Biodiversity in County Clare

Anne’s story….

I have a lovely garden in the village of Quin in County Clare. I have never really had an interest in gardening and I have always just paid somebody to cut the grass and do some basic maintenance on the place. That has all changed in the last two years. Indeed, it all changed pre-Covid-19, as I was becoming ever more interested in biodiversity.

I joined Burrenbeo several years ago and went to a few of their events. Then I joined Seedsavers a little more recently, and I attend several of their courses, so my knowledge and enthusiasm grew. In 2019 there was a lot of focus in the media on the National Pollinator Plan. During Heritage Week, I went to several talks and workshops about different aspect of the plan, talks and walks in Ennis, at a garden centre in Galway, and in the Burren.

I usually travel a great deal, as I work on election observation around the world, but, being grounded, I tackled the garden last year. I let all of the place grow wild for biodiversity. There is about half an acre of grass, through which I have cut grass paths. I got assistance at first but then this year I bought myself a lawnmower and did the work myself.

Several years ago I had gotten a quotation for CELT nurseries to plant native hedges, but I did not proceed with that. So, last year I got 30 native fruit trees from Seedsavers and then this year I got hedges planted with several hundred indigenous trees.

I have ever greater diversity in creatures in the garden, butterflies, shrews, lots of birds, including my first ever pair of goldcrests, and endless insects. I have only pictures of a few, a I am not particularly enthusiastic about taking photographs.

I have some mature apple trees, about 60 years old, and now lots of young trees, and well as lots of blackberries, elderberries and hawthorn. I am delighted with the place and intend to continue following advice to promote diversity. This is now my second year of having the garden thus, with just one cut of grass annually. Last year it was cut in the middle of September, the grass left to lie for a week, and then collected. This year I had to travel to Canada for the election for most of September. Now I am back and having the grass cut on Tuesday next.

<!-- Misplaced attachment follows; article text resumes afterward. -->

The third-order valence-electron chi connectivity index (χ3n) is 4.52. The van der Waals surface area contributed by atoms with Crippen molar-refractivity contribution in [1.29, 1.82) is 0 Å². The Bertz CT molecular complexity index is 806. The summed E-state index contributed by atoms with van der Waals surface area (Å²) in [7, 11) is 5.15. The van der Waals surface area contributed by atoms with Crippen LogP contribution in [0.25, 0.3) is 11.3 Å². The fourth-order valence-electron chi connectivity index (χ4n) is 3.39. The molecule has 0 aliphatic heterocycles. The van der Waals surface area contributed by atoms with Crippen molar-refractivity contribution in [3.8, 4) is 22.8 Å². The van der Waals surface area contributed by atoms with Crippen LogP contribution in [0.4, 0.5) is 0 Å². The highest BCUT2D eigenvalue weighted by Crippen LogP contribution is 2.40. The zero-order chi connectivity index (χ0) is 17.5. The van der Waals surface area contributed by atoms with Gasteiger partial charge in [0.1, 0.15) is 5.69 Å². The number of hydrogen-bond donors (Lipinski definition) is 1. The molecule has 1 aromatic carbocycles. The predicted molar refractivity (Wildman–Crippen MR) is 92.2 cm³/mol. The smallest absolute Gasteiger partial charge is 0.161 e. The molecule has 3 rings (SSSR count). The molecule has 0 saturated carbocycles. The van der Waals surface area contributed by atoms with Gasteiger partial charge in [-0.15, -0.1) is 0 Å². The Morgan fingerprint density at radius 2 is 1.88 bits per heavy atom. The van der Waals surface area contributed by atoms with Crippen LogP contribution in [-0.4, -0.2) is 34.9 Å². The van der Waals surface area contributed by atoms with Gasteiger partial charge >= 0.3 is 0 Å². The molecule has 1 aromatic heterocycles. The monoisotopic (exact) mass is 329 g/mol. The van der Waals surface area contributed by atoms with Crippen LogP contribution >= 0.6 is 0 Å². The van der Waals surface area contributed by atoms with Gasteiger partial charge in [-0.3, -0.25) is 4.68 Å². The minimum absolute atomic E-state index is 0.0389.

I could continue for ages to relate my new enthusiasm for biodiversity in the garden. But instead I am attaching a sample of some photographs of the place.
Warm regards,
Anne Marlborough

Biodiversity in the city – Georgina and Larry, Ringsend

We moved into our house in Ringsend in 2017 and while the garden at the back had some nice plants and shrubs and a lovely ornamental cherry tree all set around a grass lawn it seemed to lack something….so beginning Christmas 2020 we dug up the lawn, re-laid the planting areas and built a pond. The difference now in the amount of wildlife specifically bird and insect life in the garden is astounding – if we did not witness it with our own eyes every day, we would not believe it! We did a few other things too that seem to help in promoting diversity and bring a wide range of wildlife to the garden…
Garden organically, no pesticides
Leave plenty small dishes with water scattered around the garden so birds of different sizes can drink and wash
Grow plants mostly from seed
Grow plants with single flower heads mostly – easier for bees to pollinate and access
Leave seed heads in place, birds love them, seedlings find their own place to settle and we collect the rest to grow more plants for next year…
Echiums are wonderful for bees; left spikes in place after flowering and Goldfinches arrived in spring to gather dried sprigs to build their nests…the Goldfinches visit every day now to drink and wash in the pond…
Collect rainwater from shed roof filling water butts and excess to pond
Built a fence around birdfeeders…unintentionally it has become resting place for smaller birds and stops larger ones (mostly magpies, pigeons) coming close and stealing everything
Make our own compost, supplemented with grass cuttings collected from local park; invested in garden shredder which allows us create mulch from shrub cuttings so almost everything in the garden is re-used
Not too fussy about weeds and nettles, letting things grow where they settle and thrive…within reason!
Use variety planting materials…soil, water, gravel, sand; provides interest for growing different types of plants and birds use the gravel and sand to clean their beaks
We are enjoying days and now nights of pleasure from this garden and the creatures who visit it.

Georgina and Larry, Ringsend, Dublin



Floral Art

Huge congratulation to RHSI members Karen Robinson and Harumi Langford who qualified in the heats (held in Dunboyne on 16th Oct 2021) for the finals of AOIFA Floral artist of the year

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